So, you’re a successful businessman, you spend a lot of money and you don’t get any support from the state.
Yes. If the company is big, why shouldn’t it receive money? There are groups that receive millions, but for other things. For some, there is money, for others no longer. The law benefits the swindler, because an individual tries to register a trademark and we contest it. He doesn’t get the trademark, but he laughs. We’re halfway through the year, and I’ve already spent 40,000 Euros on disputes.  

Everyone wants their trademark...
I’ve been told it's a category. A brand that has been on the market for many years and you still spend money on contesting people. We are wronged. It’s not my brand, it’s the country's. It is a good magnet for Portugal and I receive no support. That’s not right.

Do you feel that the country doesn’t value it?
Nobody values it.  

In the footwear world, how do you innovate to surprise consumers?
You have to follow the trends. Otherwise, you get left behind. Up until now we made two collections a year, at the moment we are working on permanent collections. We have to inject new products every few months. And online is a good way of advertising those products. For that we have developed two platforms and we are going to enter a project to launch products every month.

Do you sell more online or in stores?
I’ve given up on stores because of the rent. I made the decision three years ago to start reducing Foreva shops. I invested 10 million Euros over ten years to maintain the shops, and not to send staff away, nor to pay compensation to the owner, because I had contracts for six and seven years.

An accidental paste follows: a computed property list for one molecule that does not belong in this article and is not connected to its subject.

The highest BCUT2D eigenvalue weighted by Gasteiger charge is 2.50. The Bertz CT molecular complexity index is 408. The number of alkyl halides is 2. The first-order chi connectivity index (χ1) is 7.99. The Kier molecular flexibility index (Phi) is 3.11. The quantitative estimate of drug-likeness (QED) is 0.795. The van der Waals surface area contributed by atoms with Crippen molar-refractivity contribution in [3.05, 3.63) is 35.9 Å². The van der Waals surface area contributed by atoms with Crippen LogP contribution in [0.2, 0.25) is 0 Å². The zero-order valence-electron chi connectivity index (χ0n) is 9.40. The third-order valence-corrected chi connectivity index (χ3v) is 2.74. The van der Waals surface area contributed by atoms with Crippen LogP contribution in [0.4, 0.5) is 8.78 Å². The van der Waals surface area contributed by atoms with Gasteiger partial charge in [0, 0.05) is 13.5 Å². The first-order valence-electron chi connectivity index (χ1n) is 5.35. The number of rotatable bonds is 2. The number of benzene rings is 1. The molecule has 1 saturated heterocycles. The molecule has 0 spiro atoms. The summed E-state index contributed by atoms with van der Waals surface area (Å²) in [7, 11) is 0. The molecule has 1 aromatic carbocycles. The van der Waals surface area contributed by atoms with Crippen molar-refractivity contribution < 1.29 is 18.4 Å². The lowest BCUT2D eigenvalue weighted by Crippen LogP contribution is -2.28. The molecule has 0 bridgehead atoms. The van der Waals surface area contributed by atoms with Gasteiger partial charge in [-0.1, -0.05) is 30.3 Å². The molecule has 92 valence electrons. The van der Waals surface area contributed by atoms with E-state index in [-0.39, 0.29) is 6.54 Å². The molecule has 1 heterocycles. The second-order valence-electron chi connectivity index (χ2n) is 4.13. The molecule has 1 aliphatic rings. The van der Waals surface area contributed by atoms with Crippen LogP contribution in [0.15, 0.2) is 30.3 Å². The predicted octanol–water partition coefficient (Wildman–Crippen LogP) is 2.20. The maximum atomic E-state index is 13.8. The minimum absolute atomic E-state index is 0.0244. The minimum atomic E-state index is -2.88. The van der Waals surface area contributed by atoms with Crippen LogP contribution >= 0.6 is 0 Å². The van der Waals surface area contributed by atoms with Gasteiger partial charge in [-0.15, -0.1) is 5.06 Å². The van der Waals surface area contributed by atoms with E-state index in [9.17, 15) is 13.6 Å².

Are you just going to keep the stores in Oporto and Lisbon?
In Lisbon we have a fantastic store, in Oporto also, and we are going to keep two or three more in the Algarve and Évora. We have between 20 and 30 shops at the moment.  

And abroad, do you have physical stores?
In London, we had two, now we are going to have just one. We closed the one we had in the United States. In Ireland it works well.

«Raising the quality of shoes has been achieved; the only thing that’s not being done is raising the price»

They also work very well online...
The advantage is that the stores themselves have an online site. By putting the two forms of sales together you start to balance it out a little bit.

How do you think we can combat this shortage of qualified labour?
There is only one way. It is to bring in outside workers. I have already spoken to the technology centre about a project I would like to do: Jules Verne, which would be to reduce staff by 75% and replace them with robots. This is the way to combat the lack of manpower.

Much is being said about sustainability. In what way does your company already think about sustainability?
We have now launched a model in the new collection that is self-sustainable, it’s called Fly Green, with the possibility of being able to restore the soles. The customer delivers the shoe to the shops, we give them a discount voucher, and then we reuse the soles and the leather and make carpets for houses.  
Maria Cruz
T. Maria Cruz
P. André Rolo